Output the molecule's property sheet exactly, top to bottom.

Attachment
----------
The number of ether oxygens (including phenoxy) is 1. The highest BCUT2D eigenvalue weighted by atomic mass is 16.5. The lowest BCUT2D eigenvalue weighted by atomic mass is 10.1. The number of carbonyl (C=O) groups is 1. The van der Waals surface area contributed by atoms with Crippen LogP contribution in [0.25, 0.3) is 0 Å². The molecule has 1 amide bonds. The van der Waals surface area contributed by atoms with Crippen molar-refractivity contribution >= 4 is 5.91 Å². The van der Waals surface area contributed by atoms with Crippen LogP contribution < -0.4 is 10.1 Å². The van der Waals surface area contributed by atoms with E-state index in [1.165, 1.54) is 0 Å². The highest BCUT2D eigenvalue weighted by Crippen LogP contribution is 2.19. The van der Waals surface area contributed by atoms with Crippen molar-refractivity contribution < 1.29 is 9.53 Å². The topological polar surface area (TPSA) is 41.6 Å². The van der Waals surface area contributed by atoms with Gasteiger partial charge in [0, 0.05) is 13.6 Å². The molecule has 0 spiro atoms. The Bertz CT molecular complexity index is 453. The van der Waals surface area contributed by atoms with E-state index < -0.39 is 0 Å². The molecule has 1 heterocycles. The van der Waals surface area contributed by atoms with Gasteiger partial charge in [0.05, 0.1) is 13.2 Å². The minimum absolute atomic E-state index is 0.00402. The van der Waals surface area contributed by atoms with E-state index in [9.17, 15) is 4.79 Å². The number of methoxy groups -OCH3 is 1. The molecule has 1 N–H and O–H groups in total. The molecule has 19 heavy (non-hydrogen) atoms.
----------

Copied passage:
The number of ether oxygens (including phenoxy) is 1. The highest BCUT2D eigenvalue weighted by atomic mass is 16.5. The lowest BCUT2D eigenvalue weighted by atomic mass is 10.1. The number of carbonyl (C=O) groups is 1. The van der Waals surface area contributed by atoms with Crippen LogP contribution in [0.25, 0.3) is 0 Å². The molecule has 1 amide bonds. The van der Waals surface area contributed by atoms with Crippen molar-refractivity contribution >= 4 is 5.91 Å². The van der Waals surface area contributed by atoms with Crippen LogP contribution < -0.4 is 10.1 Å². The van der Waals surface area contributed by atoms with E-state index in [1.165, 1.54) is 0 Å². The highest BCUT2D eigenvalue weighted by Crippen LogP contribution is 2.19. The van der Waals surface area contributed by atoms with Crippen molar-refractivity contribution < 1.29 is 9.53 Å². The topological polar surface area (TPSA) is 41.6 Å². The van der Waals surface area contributed by atoms with Gasteiger partial charge in [0, 0.05) is 13.6 Å². The molecule has 0 spiro atoms. The Bertz CT molecular complexity index is 453. The van der Waals surface area contributed by atoms with E-state index < -0.39 is 0 Å². The molecule has 1 heterocycles. The van der Waals surface area contributed by atoms with Gasteiger partial charge in [0.05, 0.1) is 13.2 Å². The minimum absolute atomic E-state index is 0.00402. The van der Waals surface area contributed by atoms with E-state index in [9.17, 15) is 4.79 Å². The number of methoxy groups -OCH3 is 1. The molecule has 1 N–H and O–H groups in total. The molecule has 19 heavy (non-hydrogen) atoms.